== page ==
Most low income countries in Africa, including Kenya, still have an unacceptable number of child deaths arising from treatable and preventable diseases, although effective interventions are already available.
A new study by KEMRI Wellcome Trust Researchers however suggests that the Emergency Triage and Treatment Plus (ETAT +) approach can be a cost effective way of improving the management of serious childhood diseases in Kenya’s hospitals and would help achieve the fourth Millennium Development Goal of reducing the under-five mortality rate by two-thirds by 2015.
The ETAT+ approach originates from an earlier study by KEMRI Wellcome Trust Researchers which showed the development and implementation of evidence-based clinical practice guidelines (CPGs) linked to health worker training, follow-up supervision, performance feedback, and facilitation can substantially improve the quality of care in rural district hospitals.
The study, published in PLoS Medicine, set out to assess the cost effectiveness of the ETAT+ strategy. The study also looked at whether scaling up the ETAT+ strategy would be a good use of limited resources. This was done by a rigorous evaluation of costs and consequences to estimate the costs and effects of scaling up the intervention to reach the populations in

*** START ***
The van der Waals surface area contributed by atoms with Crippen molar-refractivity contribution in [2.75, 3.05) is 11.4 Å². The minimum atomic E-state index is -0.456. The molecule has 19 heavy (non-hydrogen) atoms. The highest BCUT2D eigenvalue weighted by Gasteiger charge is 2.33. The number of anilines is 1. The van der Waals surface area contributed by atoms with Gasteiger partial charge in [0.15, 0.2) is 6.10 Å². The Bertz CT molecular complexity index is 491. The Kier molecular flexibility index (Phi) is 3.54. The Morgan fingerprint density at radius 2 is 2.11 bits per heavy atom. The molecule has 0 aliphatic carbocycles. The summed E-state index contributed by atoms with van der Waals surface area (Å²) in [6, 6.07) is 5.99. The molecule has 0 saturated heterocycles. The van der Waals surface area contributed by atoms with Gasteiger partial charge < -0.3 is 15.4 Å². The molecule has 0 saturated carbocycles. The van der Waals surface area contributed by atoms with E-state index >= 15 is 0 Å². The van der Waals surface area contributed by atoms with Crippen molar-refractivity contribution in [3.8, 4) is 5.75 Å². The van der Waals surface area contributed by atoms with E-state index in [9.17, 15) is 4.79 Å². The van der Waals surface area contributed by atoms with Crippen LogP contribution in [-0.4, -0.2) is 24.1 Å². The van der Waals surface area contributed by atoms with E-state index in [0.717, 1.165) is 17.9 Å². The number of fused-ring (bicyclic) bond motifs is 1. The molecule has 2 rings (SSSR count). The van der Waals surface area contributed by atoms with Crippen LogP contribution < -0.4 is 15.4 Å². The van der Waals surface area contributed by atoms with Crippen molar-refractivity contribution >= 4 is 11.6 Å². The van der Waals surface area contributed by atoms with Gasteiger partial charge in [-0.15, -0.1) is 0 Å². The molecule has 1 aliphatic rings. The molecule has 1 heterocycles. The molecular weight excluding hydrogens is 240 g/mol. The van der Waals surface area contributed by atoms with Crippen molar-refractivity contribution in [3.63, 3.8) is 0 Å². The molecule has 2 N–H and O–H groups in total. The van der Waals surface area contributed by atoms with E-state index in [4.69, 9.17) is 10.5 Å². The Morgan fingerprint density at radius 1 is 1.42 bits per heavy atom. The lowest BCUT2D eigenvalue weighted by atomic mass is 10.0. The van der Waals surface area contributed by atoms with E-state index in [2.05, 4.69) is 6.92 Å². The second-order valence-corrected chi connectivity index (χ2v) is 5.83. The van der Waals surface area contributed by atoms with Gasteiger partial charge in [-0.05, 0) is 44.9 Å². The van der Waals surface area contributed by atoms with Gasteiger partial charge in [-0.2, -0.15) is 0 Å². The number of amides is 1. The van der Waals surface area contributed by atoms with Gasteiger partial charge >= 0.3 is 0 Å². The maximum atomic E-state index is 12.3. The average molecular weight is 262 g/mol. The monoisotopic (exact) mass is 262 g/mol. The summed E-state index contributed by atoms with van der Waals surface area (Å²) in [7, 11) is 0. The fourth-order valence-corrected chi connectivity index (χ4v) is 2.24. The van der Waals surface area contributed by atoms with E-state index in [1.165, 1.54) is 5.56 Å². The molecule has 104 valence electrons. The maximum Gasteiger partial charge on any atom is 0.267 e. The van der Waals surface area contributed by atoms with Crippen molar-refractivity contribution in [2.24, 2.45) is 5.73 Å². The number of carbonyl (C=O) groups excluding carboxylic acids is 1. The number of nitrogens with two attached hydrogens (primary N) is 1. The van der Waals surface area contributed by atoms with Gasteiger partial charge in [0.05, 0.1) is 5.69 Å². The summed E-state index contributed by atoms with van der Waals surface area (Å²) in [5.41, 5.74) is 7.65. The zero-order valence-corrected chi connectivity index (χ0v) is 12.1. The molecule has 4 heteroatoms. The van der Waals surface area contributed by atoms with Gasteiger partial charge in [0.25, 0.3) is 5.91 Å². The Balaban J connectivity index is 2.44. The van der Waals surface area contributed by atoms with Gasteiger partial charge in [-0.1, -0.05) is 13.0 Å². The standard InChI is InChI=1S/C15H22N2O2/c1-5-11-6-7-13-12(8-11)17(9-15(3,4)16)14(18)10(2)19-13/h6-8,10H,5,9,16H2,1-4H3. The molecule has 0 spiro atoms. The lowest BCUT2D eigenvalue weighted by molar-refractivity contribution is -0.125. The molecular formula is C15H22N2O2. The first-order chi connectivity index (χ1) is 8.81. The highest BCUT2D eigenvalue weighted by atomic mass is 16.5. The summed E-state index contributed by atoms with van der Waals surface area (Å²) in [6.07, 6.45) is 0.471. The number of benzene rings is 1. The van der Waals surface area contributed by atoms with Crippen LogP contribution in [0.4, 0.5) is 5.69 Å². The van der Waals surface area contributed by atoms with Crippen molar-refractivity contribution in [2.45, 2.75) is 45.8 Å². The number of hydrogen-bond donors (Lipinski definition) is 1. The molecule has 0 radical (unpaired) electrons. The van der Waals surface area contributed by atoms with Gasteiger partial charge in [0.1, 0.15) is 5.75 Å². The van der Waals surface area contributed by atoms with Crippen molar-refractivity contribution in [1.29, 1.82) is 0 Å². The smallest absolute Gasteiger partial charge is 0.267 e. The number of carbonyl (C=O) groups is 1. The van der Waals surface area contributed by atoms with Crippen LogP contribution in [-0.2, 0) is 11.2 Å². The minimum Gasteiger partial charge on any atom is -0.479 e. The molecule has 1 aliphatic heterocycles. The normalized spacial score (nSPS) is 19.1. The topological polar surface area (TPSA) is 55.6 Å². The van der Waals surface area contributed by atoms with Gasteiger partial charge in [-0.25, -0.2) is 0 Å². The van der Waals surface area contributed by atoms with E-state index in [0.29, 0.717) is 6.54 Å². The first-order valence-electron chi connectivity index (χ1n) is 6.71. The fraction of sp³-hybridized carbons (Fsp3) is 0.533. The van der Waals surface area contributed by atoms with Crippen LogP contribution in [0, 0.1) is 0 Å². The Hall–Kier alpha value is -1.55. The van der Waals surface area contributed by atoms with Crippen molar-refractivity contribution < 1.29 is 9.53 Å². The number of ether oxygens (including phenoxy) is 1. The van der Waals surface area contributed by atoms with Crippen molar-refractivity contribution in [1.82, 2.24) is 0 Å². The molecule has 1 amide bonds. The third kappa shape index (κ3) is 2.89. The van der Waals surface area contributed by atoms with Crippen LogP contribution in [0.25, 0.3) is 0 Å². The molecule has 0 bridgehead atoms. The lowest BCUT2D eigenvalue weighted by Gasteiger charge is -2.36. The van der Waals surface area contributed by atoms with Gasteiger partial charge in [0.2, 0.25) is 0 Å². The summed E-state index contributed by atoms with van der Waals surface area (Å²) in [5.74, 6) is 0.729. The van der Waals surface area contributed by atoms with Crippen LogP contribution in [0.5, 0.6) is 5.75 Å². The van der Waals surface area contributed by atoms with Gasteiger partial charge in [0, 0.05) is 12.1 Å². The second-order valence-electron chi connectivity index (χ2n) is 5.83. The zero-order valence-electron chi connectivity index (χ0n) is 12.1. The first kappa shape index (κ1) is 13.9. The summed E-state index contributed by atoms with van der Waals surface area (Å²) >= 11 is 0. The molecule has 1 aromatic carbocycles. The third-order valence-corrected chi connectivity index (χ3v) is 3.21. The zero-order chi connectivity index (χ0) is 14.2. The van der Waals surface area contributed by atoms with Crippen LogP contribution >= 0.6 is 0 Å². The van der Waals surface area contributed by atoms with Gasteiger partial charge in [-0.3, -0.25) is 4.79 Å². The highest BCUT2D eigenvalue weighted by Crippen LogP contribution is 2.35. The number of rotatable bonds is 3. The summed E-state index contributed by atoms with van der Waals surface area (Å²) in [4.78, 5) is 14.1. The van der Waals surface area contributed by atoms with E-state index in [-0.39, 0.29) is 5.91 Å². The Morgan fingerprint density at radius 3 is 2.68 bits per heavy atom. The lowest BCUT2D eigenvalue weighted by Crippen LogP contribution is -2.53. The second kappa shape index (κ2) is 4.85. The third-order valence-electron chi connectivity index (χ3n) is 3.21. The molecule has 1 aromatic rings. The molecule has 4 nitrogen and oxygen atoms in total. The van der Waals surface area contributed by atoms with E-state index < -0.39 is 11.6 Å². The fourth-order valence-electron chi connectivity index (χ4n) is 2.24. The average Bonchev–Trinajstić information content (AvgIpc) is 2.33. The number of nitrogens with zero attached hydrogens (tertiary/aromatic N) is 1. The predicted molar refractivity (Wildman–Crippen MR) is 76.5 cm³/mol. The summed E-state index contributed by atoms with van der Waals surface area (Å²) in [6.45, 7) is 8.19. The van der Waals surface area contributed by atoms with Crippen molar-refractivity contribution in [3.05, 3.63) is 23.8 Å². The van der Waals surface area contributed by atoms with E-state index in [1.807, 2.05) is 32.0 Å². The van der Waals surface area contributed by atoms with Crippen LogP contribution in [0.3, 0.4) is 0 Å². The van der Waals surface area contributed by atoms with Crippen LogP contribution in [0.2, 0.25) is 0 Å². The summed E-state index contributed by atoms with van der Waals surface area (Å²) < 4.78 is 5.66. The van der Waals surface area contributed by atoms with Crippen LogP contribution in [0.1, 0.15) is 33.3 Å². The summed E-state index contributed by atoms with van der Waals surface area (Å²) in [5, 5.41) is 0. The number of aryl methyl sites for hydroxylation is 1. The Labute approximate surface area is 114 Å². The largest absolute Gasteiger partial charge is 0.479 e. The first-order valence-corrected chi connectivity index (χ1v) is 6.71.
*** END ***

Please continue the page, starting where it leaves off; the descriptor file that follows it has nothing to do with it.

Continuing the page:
Study results indicated that the absolute costs for scaling up the ETAT+ approach are comparable to or lower than costs of other major child health interventions. More specifically, the researchers found out that the quality of care was 25% higher in intervention hospitals than in control hospitals.
The additional cost per child admission in hospitals receiving the full intervention, including all its development costs, was US$19.64 (Kshs 1,468). The estimated annual cost of scaling up the intervention nationally was US$3.6 million (Kshs 269 million), about 0.6% of the annual child health budget in Kenya.
Commenting on the study results, lead author of the study, Dr Edwine Barasa said: “As the international community is giving an increasing focus to strengthening health systems, these findings provide a strong case for scaling up this intervention, which improves quality of care and service provision for the major causes of child mortality, in rural hospitals throughout Kenya and other district hospitals in sub-Saharan Africa.”
Also commenting on the study, the co-authors said: “This work also highlights the need for methodological developments in the economic analysis of complex, system-level interventions. These results are likely to be most usefully generalized to low-income countries beyond Kenya with similar facilities, burden of child mortality, and comparable or worse quality of paediatric care in hospitals.”